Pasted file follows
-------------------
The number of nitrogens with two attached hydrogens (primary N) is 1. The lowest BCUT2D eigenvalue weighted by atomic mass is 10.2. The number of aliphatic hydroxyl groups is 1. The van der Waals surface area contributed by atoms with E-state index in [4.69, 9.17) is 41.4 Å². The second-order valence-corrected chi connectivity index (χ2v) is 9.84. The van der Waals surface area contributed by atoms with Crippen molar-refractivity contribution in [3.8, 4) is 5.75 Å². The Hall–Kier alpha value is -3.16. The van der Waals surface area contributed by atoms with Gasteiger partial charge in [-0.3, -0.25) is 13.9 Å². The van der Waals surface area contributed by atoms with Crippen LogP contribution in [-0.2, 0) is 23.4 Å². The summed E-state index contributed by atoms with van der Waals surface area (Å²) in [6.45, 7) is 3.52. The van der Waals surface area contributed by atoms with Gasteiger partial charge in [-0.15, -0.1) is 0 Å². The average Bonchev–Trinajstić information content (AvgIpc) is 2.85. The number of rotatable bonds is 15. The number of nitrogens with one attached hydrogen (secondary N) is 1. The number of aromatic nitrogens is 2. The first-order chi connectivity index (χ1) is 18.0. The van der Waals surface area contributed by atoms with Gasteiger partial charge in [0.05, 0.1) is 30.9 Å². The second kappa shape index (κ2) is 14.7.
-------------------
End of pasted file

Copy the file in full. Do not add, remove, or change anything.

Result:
The number of nitrogens with two attached hydrogens (primary N) is 1. The lowest BCUT2D eigenvalue weighted by atomic mass is 10.2. The number of aliphatic hydroxyl groups is 1. The van der Waals surface area contributed by atoms with E-state index in [4.69, 9.17) is 41.4 Å². The second-order valence-corrected chi connectivity index (χ2v) is 9.84. The van der Waals surface area contributed by atoms with Crippen molar-refractivity contribution in [3.8, 4) is 5.75 Å². The Hall–Kier alpha value is -3.16. The van der Waals surface area contributed by atoms with Gasteiger partial charge in [-0.3, -0.25) is 13.9 Å². The van der Waals surface area contributed by atoms with Crippen LogP contribution in [-0.2, 0) is 23.4 Å². The summed E-state index contributed by atoms with van der Waals surface area (Å²) in [6.45, 7) is 3.52. The van der Waals surface area contributed by atoms with Gasteiger partial charge in [-0.15, -0.1) is 0 Å². The average Bonchev–Trinajstić information content (AvgIpc) is 2.85. The number of rotatable bonds is 15. The number of nitrogens with one attached hydrogen (secondary N) is 1. The number of aromatic nitrogens is 2. The first-order chi connectivity index (χ1) is 18.0. The van der Waals surface area contributed by atoms with Gasteiger partial charge in [0.05, 0.1) is 30.9 Å². The second kappa shape index (κ2) is 14.7.